Security: Here today and gone tomorrow
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It only takes a minute to send a computer virus off into cyberspace. In fact, it only takes a click to download something that will later come back to haunt you.
When operating in such a risk environment, the word "secure" must always be qualified. In cyber speak secure means there is no evidence of any incident and all the systems are running normally. It is anything but an invitation to rest on your laurels and assume that because your security policy has worked until now, it must be good enough.
Policies and regulations are merely guidelines, they don't keep pace with the latest threats. There is no substitute for vigilance in cybersecurity. There is a gap in your defences and you need to find it before the hackers. Ideally, your company will have continuous monitoring capabilities to single out any unusual behaviour, such as attempted access from other countries or data traffic.
It's also important to conduct regular penetration testing for vital assets. If you don't have the resources to do that in-house, team up with an external partner. There are companies that specialise in seeing how far they can penetrate your defences with their "ethical hacking" services.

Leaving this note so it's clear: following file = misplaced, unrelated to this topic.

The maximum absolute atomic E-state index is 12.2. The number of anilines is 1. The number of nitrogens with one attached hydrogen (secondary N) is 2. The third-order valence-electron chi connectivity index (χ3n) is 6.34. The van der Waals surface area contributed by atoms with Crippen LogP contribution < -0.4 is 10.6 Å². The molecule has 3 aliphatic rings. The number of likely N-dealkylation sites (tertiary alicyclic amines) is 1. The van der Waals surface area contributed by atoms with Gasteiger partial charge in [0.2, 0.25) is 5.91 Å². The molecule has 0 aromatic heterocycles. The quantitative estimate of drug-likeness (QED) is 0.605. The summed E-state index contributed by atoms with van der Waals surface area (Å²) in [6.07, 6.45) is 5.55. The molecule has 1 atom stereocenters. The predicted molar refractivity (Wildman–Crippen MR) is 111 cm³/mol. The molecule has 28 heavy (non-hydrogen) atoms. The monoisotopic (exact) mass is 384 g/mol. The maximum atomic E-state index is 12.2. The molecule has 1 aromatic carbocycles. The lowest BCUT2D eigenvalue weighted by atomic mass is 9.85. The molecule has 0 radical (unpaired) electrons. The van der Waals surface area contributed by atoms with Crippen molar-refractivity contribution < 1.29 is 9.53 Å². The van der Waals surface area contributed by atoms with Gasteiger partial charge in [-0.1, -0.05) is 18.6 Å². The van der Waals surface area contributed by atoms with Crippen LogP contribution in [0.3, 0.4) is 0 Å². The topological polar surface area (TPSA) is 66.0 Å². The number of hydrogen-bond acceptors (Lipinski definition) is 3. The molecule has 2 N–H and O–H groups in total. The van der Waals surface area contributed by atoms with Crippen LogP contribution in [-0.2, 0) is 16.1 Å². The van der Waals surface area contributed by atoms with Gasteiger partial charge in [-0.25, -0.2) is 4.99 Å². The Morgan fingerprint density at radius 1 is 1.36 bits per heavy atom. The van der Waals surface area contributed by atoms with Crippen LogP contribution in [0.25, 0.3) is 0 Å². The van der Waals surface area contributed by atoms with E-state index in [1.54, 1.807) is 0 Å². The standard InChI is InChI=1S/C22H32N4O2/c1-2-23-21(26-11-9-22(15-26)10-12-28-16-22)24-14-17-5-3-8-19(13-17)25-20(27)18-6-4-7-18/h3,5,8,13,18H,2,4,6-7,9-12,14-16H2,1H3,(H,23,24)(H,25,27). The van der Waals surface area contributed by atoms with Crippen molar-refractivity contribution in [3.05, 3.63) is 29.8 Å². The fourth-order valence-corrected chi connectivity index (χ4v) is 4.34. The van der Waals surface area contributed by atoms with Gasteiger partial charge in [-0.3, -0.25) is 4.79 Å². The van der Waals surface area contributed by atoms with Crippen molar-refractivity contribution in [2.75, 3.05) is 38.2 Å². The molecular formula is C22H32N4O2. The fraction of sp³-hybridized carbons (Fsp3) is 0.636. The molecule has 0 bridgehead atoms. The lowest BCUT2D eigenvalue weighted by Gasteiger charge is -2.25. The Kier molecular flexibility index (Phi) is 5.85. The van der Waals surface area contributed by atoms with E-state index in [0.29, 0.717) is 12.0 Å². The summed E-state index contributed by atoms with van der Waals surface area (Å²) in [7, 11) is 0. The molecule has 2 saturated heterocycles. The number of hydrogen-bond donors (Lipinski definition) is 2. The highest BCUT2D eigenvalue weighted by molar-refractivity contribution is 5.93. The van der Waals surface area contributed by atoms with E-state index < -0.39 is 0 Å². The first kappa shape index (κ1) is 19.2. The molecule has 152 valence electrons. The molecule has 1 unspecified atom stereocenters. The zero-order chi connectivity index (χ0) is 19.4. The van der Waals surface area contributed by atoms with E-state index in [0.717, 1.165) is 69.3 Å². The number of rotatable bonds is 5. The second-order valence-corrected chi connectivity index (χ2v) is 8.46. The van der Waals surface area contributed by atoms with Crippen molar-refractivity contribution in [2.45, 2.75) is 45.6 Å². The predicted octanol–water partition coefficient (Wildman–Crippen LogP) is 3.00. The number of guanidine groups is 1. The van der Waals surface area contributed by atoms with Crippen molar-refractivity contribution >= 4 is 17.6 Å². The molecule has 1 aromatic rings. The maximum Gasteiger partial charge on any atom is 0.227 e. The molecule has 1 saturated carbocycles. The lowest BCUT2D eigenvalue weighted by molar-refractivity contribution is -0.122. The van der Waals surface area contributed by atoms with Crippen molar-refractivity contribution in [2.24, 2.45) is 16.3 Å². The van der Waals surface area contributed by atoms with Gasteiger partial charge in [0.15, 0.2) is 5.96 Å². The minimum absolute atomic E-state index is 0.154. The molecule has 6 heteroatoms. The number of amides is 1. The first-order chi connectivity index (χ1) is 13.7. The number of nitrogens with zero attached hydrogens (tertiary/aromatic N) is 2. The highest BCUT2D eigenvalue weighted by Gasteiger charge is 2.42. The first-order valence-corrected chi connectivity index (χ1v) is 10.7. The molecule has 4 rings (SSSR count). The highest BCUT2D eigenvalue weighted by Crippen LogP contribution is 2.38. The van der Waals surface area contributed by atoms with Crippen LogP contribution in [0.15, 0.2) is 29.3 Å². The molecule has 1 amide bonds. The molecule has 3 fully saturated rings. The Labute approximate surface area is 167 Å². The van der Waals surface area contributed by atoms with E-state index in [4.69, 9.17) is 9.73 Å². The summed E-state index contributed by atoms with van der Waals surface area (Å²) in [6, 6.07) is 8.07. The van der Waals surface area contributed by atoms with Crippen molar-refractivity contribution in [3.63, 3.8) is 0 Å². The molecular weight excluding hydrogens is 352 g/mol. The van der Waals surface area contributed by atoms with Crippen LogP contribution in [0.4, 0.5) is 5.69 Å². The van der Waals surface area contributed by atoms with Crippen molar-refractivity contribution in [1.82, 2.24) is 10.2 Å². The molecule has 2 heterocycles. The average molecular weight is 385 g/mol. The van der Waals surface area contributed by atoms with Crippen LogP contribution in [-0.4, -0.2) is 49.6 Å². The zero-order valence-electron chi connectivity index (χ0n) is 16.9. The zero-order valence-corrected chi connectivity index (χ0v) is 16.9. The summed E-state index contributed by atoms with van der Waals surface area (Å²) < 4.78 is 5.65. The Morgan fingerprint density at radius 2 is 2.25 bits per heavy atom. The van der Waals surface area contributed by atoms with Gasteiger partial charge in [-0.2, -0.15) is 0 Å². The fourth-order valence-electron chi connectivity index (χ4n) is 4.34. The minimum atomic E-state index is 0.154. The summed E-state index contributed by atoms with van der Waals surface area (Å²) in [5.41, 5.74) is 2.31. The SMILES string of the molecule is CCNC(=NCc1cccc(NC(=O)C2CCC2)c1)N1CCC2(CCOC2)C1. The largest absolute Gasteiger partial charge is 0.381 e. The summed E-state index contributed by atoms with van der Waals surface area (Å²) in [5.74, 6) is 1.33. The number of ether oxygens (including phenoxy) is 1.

Pooling information is another valuable means of gaining an up-to-date risk overview. If you consult the shared database regularly, you can measure the incidents recorded there against your own experiences and identify where you need to improve.
It takes commitment from top management to give security arrangements the attention they deserve. It can be challenging to obtain that, as the business case for increasing the security budget is hard to break down into figures. However, that will change as cyber risk assessment becomes more sophisticated. Managers will also become more understanding, as the scale of the threat grows clearer.
A data breach doesn't mean game over. After a cyber-attack we get you back in business.
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